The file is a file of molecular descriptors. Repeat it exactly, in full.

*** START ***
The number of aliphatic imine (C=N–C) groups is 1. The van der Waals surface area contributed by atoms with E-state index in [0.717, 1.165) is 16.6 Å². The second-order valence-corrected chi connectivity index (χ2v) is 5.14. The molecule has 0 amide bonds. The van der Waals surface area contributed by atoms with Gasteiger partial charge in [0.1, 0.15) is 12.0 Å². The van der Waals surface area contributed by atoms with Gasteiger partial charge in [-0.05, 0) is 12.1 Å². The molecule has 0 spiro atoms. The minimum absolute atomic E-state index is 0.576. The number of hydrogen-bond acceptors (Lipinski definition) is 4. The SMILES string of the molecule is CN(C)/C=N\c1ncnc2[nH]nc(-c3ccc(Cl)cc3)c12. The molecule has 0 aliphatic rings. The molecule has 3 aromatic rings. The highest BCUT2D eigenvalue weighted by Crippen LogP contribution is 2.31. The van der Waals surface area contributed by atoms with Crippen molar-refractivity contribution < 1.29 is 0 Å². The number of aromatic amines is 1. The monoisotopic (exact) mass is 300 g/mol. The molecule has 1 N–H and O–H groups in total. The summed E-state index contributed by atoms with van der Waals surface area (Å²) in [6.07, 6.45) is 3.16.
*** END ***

The number of aliphatic imine (C=N–C) groups is 1. The van der Waals surface area contributed by atoms with E-state index in [0.717, 1.165) is 16.6 Å². The second-order valence-corrected chi connectivity index (χ2v) is 5.14. The molecule has 0 amide bonds. The van der Waals surface area contributed by atoms with Gasteiger partial charge in [0.1, 0.15) is 12.0 Å². The van der Waals surface area contributed by atoms with Gasteiger partial charge in [-0.05, 0) is 12.1 Å². The molecule has 0 spiro atoms. The minimum absolute atomic E-state index is 0.576. The number of hydrogen-bond acceptors (Lipinski definition) is 4. The SMILES string of the molecule is CN(C)/C=N\c1ncnc2[nH]nc(-c3ccc(Cl)cc3)c12. The molecule has 0 aliphatic rings. The molecule has 3 aromatic rings. The highest BCUT2D eigenvalue weighted by Crippen LogP contribution is 2.31. The van der Waals surface area contributed by atoms with Crippen molar-refractivity contribution < 1.29 is 0 Å². The number of aromatic amines is 1. The monoisotopic (exact) mass is 300 g/mol. The molecule has 1 N–H and O–H groups in total. The summed E-state index contributed by atoms with van der Waals surface area (Å²) in [6.07, 6.45) is 3.16.